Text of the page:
The second observation is the increasing strength of American rhetoric and action. Last week, American diplomats forcefully warned the Chinese about intervention, President Biden also promised approximately $ 800 million dollars of ‘security’ assistance to Ukraine including; 800 Stinger anti-aircraft systems. 2,000 Javelin anti-tanks missiles, 1,000 light anti-armour guided weapons, 100 drones and lots of ammunition, body armour and helmets. This equipment will make a huge difference to the Ukrainians and is likely already reaching front line troops. Remember the 60-kilometre corridor leading into Kiev.
Further, President Biden called Putin a ‘war criminal’ an emotive and escalatory statement. This statement is very interesting because if there was a significant risk of a nuclear escalation it would be unlikely for the United States President to use this type of language. Statements like this demand that we look for the information that is not seen. What is going here?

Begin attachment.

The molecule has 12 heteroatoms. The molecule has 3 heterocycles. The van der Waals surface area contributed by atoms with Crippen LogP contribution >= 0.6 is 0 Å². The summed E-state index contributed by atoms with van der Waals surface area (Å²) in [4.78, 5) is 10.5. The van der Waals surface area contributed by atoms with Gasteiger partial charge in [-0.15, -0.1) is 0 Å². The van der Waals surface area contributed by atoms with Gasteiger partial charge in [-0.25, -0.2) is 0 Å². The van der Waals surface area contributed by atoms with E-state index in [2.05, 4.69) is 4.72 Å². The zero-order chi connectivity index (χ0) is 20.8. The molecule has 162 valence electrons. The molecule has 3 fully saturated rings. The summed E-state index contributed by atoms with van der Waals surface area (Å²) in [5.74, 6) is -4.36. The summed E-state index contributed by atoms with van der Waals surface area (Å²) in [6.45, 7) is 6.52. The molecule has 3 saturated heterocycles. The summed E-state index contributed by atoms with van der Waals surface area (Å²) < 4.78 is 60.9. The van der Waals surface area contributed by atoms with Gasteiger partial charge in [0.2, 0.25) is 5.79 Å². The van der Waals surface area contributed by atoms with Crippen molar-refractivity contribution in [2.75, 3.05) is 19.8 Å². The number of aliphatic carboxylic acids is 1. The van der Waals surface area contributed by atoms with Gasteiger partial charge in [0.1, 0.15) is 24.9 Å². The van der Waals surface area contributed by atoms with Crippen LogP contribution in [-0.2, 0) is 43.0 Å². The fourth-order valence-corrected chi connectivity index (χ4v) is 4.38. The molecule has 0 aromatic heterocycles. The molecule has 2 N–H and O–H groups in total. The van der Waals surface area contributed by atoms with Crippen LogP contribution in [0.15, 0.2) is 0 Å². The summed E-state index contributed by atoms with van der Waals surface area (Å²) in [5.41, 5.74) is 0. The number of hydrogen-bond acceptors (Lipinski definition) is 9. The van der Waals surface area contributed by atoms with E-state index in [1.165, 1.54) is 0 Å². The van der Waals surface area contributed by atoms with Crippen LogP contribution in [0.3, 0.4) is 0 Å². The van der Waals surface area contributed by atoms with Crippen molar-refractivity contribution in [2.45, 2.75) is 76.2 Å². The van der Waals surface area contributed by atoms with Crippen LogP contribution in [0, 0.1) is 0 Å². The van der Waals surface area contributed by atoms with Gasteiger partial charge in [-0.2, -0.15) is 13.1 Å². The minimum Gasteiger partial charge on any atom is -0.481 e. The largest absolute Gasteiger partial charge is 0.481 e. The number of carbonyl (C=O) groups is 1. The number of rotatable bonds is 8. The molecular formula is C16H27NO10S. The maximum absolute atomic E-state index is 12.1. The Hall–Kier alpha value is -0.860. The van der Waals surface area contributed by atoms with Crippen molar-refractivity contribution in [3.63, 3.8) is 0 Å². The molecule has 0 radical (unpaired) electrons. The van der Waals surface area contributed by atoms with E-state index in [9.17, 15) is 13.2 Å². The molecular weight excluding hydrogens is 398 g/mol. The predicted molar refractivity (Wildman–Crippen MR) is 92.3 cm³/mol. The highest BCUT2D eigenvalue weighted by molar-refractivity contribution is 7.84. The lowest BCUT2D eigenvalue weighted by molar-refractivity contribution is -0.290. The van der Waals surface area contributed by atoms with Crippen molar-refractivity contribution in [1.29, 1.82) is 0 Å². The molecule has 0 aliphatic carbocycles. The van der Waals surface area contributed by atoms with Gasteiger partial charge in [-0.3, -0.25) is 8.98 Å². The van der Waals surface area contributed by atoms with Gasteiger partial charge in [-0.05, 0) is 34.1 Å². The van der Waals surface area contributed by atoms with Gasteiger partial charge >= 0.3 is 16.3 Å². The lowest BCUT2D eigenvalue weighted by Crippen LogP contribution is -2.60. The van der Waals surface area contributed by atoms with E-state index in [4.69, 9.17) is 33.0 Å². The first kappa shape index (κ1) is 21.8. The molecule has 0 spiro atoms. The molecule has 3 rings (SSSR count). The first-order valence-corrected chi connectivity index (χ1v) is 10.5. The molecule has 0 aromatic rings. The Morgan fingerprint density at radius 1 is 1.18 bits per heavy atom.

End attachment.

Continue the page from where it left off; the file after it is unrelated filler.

My observation is that America has a substantial intelligence capability and probably has very good insight into the Russian military’s communications and control systems. Further, there exist unofficial, back-channel discussions between diplomats and generals and it seems likely that from these sources there is information that Putin may not be backed as strongly by his military as previously supposed. Perhaps this rhetoric is a ‘dog whistle’ for those in the shadows waiting to move?
In summary since the last article, the Russian army in Ukraine has not collapsed, yet.
But the combat indicators are pointing towards this conclusion, General Ben Hodges last week predicted the Russians have about ten days fighting left, about the end of this week. Between their combat loses, the military reinforcement of Ukraine and Russia’s increasing isolation it seems more and more likely that this war is going to end sooner than we expect. The next few days will be very important.
Ben Morgan is a tired Gen X interested in international politics. He is TDB’s Military analyst.